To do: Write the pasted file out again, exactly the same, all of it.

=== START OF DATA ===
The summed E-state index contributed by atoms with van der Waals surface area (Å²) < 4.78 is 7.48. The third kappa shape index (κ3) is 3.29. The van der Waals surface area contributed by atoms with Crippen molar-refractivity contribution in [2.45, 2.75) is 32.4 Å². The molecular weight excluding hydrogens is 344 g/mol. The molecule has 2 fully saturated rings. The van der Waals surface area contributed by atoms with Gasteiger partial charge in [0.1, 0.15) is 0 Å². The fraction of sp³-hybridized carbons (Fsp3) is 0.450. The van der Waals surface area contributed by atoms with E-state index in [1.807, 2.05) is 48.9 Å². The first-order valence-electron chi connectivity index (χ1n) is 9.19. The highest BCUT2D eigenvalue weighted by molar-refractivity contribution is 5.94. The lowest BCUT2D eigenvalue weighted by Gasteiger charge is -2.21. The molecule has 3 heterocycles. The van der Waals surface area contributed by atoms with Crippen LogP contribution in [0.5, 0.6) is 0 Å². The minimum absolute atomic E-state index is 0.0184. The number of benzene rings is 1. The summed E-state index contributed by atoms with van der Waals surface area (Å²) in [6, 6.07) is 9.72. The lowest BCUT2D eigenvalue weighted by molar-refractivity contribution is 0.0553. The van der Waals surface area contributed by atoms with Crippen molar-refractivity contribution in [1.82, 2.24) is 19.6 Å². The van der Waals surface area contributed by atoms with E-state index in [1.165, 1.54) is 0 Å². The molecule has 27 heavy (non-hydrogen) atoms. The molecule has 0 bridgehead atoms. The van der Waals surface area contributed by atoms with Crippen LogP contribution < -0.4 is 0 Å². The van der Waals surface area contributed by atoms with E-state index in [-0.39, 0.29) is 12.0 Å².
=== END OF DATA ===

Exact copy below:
The summed E-state index contributed by atoms with van der Waals surface area (Å²) < 4.78 is 7.48. The third kappa shape index (κ3) is 3.29. The van der Waals surface area contributed by atoms with Crippen molar-refractivity contribution in [2.45, 2.75) is 32.4 Å². The molecular weight excluding hydrogens is 344 g/mol. The molecule has 2 fully saturated rings. The van der Waals surface area contributed by atoms with Gasteiger partial charge in [0.1, 0.15) is 0 Å². The fraction of sp³-hybridized carbons (Fsp3) is 0.450. The van der Waals surface area contributed by atoms with E-state index in [1.807, 2.05) is 48.9 Å². The first-order valence-electron chi connectivity index (χ1n) is 9.19. The highest BCUT2D eigenvalue weighted by molar-refractivity contribution is 5.94. The lowest BCUT2D eigenvalue weighted by Gasteiger charge is -2.21. The molecule has 3 heterocycles. The van der Waals surface area contributed by atoms with Crippen LogP contribution in [0.5, 0.6) is 0 Å². The minimum absolute atomic E-state index is 0.0184. The number of benzene rings is 1. The summed E-state index contributed by atoms with van der Waals surface area (Å²) in [6, 6.07) is 9.72. The lowest BCUT2D eigenvalue weighted by molar-refractivity contribution is 0.0553. The van der Waals surface area contributed by atoms with Crippen molar-refractivity contribution in [1.82, 2.24) is 19.6 Å². The van der Waals surface area contributed by atoms with E-state index in [1.165, 1.54) is 0 Å². The molecule has 27 heavy (non-hydrogen) atoms. The molecule has 0 bridgehead atoms. The van der Waals surface area contributed by atoms with Crippen LogP contribution < -0.4 is 0 Å². The van der Waals surface area contributed by atoms with E-state index in [-0.39, 0.29) is 12.0 Å².